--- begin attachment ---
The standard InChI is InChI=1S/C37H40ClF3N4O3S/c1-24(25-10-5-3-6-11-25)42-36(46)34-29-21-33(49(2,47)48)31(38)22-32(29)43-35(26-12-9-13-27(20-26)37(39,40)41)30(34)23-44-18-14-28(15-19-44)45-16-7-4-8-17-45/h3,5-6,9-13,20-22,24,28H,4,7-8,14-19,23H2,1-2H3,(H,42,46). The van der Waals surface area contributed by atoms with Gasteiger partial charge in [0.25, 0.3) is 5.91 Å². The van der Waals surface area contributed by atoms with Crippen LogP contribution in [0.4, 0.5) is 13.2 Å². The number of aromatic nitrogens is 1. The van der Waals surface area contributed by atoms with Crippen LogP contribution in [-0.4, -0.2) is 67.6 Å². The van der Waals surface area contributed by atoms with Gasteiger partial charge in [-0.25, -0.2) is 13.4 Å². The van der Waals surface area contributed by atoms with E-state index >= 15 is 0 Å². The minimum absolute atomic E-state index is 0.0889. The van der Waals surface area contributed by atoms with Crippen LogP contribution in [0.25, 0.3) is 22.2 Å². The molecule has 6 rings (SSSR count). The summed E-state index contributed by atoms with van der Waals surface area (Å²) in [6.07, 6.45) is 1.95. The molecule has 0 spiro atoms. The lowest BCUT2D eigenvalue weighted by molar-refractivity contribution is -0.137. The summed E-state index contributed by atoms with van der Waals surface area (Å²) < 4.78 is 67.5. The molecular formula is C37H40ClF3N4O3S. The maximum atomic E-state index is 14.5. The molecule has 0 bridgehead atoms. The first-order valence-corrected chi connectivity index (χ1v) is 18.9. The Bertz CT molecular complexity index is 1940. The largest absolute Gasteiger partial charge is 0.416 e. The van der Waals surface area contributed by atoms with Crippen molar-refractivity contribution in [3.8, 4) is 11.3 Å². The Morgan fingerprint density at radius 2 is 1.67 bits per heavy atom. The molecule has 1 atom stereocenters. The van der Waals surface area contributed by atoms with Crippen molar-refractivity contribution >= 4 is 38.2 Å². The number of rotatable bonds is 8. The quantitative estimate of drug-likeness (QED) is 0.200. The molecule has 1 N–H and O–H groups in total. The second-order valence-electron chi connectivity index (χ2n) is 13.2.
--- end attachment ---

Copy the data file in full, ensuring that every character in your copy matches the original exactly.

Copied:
The standard InChI is InChI=1S/C37H40ClF3N4O3S/c1-24(25-10-5-3-6-11-25)42-36(46)34-29-21-33(49(2,47)48)31(38)22-32(29)43-35(26-12-9-13-27(20-26)37(39,40)41)30(34)23-44-18-14-28(15-19-44)45-16-7-4-8-17-45/h3,5-6,9-13,20-22,24,28H,4,7-8,14-19,23H2,1-2H3,(H,42,46). The van der Waals surface area contributed by atoms with Gasteiger partial charge in [0.25, 0.3) is 5.91 Å². The van der Waals surface area contributed by atoms with Crippen LogP contribution in [0.4, 0.5) is 13.2 Å². The number of aromatic nitrogens is 1. The van der Waals surface area contributed by atoms with Crippen LogP contribution in [-0.4, -0.2) is 67.6 Å². The van der Waals surface area contributed by atoms with Gasteiger partial charge in [-0.25, -0.2) is 13.4 Å². The van der Waals surface area contributed by atoms with E-state index >= 15 is 0 Å². The minimum absolute atomic E-state index is 0.0889. The van der Waals surface area contributed by atoms with Crippen LogP contribution in [0.25, 0.3) is 22.2 Å². The molecule has 6 rings (SSSR count). The summed E-state index contributed by atoms with van der Waals surface area (Å²) in [6.07, 6.45) is 1.95. The molecule has 0 spiro atoms. The lowest BCUT2D eigenvalue weighted by molar-refractivity contribution is -0.137. The summed E-state index contributed by atoms with van der Waals surface area (Å²) < 4.78 is 67.5. The molecular formula is C37H40ClF3N4O3S. The maximum atomic E-state index is 14.5. The molecule has 0 bridgehead atoms. The first-order valence-corrected chi connectivity index (χ1v) is 18.9. The Bertz CT molecular complexity index is 1940. The largest absolute Gasteiger partial charge is 0.416 e. The van der Waals surface area contributed by atoms with Crippen molar-refractivity contribution in [3.8, 4) is 11.3 Å². The Morgan fingerprint density at radius 2 is 1.67 bits per heavy atom. The molecule has 1 atom stereocenters. The van der Waals surface area contributed by atoms with Crippen molar-refractivity contribution >= 4 is 38.2 Å². The number of rotatable bonds is 8. The quantitative estimate of drug-likeness (QED) is 0.200. The molecule has 1 N–H and O–H groups in total. The second-order valence-electron chi connectivity index (χ2n) is 13.2.